When we were checking in to Mammoth Campground the host told us sheíd given us the best site in the camp, and, in hind site, it was true.  One of the complaints about this campground is it is situated in between a switchback so you are subjected to the noise of traffic trying to climb the relatively steep incline on both sides of the park.  Our site was at the far back corner of the campground so were we not subjected to the traffic noise.  And, we were the last site in the camp, perched far up on a hill, overlooking the rest of the campground.  We spent many a day just watching camp activity from our observation point.

On the front of the RV there is a side-to-side leveling device visible in the rear view mirror.  It took me while to figure out why it is put in such an odd location, but once I figured it out, it made perfect sense.  When pulling into a spot you can watch the rear view mirror to pick the most level spot in the site.  Then, if needed, you do the final side-to-side leveling by placing leveling blocks at the tires and driving over them.  Once disconnected from the truck the RV can be leveled front to back with electric jack stands at the front of the RV.  As long as we were in relatively treeless terrain, this worked like a champ.  Now that we were in tree territory, we found out finding the sunniest spot in the campsite for the solar panels was more important than finding the most level spot.  After two days we bit the bullet and repositioned the RV into the sunniest spot on our site.  Another Rving lesson learned.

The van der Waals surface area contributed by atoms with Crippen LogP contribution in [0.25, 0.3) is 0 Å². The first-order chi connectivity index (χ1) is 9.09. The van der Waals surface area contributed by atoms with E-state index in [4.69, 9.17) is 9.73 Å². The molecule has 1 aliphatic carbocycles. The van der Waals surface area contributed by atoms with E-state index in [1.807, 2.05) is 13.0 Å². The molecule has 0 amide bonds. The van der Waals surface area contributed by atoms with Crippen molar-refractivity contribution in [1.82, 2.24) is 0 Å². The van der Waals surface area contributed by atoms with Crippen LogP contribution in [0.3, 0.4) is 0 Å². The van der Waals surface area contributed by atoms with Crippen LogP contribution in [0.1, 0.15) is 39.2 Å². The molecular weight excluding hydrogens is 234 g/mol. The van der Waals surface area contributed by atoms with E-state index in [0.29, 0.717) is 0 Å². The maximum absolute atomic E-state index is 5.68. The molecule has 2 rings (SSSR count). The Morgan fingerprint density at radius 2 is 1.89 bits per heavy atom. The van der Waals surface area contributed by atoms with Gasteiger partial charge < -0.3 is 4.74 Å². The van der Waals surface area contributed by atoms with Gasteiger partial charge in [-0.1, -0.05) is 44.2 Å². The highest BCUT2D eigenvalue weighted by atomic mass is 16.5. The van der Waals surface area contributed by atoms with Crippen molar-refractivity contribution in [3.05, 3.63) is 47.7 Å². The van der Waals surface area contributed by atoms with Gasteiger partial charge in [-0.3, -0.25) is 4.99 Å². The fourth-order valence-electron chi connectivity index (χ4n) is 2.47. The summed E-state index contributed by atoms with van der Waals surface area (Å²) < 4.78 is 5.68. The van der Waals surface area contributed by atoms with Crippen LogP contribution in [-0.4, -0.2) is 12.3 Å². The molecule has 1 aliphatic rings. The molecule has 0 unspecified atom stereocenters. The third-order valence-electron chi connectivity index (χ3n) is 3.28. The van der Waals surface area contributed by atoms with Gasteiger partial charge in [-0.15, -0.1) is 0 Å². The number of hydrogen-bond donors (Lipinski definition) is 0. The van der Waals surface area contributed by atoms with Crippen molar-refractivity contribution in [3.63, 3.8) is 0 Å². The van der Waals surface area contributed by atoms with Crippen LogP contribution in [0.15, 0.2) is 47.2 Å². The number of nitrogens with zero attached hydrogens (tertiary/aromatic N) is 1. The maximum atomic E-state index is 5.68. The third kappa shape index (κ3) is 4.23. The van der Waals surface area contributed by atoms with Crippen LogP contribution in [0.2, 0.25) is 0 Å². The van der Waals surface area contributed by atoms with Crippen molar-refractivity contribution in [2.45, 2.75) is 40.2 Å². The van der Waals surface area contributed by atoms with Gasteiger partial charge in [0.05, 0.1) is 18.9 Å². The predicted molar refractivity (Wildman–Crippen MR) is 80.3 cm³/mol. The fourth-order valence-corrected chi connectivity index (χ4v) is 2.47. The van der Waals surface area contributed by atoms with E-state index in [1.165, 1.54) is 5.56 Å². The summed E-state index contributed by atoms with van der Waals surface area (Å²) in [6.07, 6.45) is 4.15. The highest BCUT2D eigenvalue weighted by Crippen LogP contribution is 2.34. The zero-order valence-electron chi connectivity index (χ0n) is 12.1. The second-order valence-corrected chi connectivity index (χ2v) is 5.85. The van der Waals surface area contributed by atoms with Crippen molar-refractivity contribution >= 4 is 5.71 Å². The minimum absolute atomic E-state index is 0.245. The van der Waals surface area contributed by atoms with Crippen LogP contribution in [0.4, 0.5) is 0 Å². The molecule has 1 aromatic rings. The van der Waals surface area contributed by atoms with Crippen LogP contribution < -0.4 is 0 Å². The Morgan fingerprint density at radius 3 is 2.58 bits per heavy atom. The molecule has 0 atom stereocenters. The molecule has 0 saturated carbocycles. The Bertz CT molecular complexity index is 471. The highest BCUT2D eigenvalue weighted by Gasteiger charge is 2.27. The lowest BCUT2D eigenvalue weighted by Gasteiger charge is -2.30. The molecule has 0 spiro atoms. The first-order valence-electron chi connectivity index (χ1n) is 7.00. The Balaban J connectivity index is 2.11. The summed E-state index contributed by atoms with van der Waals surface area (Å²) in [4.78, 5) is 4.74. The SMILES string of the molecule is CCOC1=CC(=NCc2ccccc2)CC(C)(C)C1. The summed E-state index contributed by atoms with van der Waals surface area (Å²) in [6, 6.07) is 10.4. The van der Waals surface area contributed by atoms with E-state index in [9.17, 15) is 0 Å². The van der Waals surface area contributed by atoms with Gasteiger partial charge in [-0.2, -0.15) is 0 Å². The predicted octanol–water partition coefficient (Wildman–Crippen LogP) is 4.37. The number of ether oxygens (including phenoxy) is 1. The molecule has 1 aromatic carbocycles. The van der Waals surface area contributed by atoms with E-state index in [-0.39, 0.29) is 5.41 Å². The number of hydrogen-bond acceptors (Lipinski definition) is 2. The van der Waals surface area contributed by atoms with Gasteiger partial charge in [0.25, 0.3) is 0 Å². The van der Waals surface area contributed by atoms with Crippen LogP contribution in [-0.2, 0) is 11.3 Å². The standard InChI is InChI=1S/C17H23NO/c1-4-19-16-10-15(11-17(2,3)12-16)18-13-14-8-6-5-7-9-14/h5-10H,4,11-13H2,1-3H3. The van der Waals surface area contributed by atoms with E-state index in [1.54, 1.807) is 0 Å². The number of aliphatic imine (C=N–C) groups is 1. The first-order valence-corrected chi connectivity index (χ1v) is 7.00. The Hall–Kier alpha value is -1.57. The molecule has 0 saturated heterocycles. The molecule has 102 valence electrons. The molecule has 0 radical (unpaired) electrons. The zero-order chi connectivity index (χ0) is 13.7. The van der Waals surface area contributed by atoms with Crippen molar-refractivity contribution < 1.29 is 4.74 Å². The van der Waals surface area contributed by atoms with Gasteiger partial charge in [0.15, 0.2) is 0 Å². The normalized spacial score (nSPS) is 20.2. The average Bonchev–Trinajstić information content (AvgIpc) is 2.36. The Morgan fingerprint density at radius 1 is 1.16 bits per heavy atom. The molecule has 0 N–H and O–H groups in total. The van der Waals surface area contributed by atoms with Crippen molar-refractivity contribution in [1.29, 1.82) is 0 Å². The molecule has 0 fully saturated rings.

Five miles north of Mammoth Springs Campground is the town of Gardiner, MT.  The north entrance to the park is located just at the edge of town, and is the only entrance into Yellowstone that is open year round. Gardiner was where we went for laundry, hot showers, fuel and food supplies.  Hot showers were $4, but they didnít say anything about not sharing, so we did.

To the south, behind our campsite, was a fairly steep hill leading to the Mammoth Springs section of the park.  Mammoth Springs has a post office, a major security office, hotels, stores, gas station, and many building dating from the earliest days of the park and itís cavalry camp. Most of the building in the Mammoth Hot Springs area were in need of serious maintenance, with the glaring exception being the security building.  It was obviously a recent addition, in impeccable condition, and fairly large considering itís jurisdiction.  Iíd say most medium sized towns would be proud to have this as a courthouse.  There was no shortage of gun toting rangers coming and going.  The security procedures in the park included having your credentials shown as you were leaving the park, as well as arriving.  Certainly the high state of security seemed to be working as I didnít hear of a single terrorist incident in the park in our whole two weeks.